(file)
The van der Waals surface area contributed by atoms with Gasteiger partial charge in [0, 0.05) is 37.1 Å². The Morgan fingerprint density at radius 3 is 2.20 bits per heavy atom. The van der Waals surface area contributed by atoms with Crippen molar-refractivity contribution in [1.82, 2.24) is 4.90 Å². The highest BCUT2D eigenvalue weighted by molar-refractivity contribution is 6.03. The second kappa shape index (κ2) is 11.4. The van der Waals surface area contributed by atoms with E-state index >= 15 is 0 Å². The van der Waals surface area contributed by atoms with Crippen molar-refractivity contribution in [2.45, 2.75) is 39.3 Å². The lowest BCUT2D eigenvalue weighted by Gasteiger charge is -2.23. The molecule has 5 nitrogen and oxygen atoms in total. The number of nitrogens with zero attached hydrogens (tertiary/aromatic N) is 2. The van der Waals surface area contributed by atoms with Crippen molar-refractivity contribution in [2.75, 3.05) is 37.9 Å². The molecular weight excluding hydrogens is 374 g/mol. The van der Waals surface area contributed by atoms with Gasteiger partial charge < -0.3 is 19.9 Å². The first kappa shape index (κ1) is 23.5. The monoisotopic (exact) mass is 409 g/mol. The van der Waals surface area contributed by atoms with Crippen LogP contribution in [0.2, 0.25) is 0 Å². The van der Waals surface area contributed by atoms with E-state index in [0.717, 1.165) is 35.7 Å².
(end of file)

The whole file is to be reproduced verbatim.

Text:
The van der Waals surface area contributed by atoms with Gasteiger partial charge in [0, 0.05) is 37.1 Å². The Morgan fingerprint density at radius 3 is 2.20 bits per heavy atom. The van der Waals surface area contributed by atoms with Crippen molar-refractivity contribution in [1.82, 2.24) is 4.90 Å². The highest BCUT2D eigenvalue weighted by molar-refractivity contribution is 6.03. The second kappa shape index (κ2) is 11.4. The van der Waals surface area contributed by atoms with E-state index >= 15 is 0 Å². The van der Waals surface area contributed by atoms with Crippen molar-refractivity contribution in [2.45, 2.75) is 39.3 Å². The lowest BCUT2D eigenvalue weighted by Gasteiger charge is -2.23. The molecule has 5 nitrogen and oxygen atoms in total. The number of nitrogens with zero attached hydrogens (tertiary/aromatic N) is 2. The van der Waals surface area contributed by atoms with Crippen molar-refractivity contribution in [2.75, 3.05) is 37.9 Å². The molecular weight excluding hydrogens is 374 g/mol. The van der Waals surface area contributed by atoms with Gasteiger partial charge < -0.3 is 19.9 Å². The first kappa shape index (κ1) is 23.5. The monoisotopic (exact) mass is 409 g/mol. The van der Waals surface area contributed by atoms with Crippen LogP contribution in [0.2, 0.25) is 0 Å². The van der Waals surface area contributed by atoms with E-state index in [0.717, 1.165) is 35.7 Å².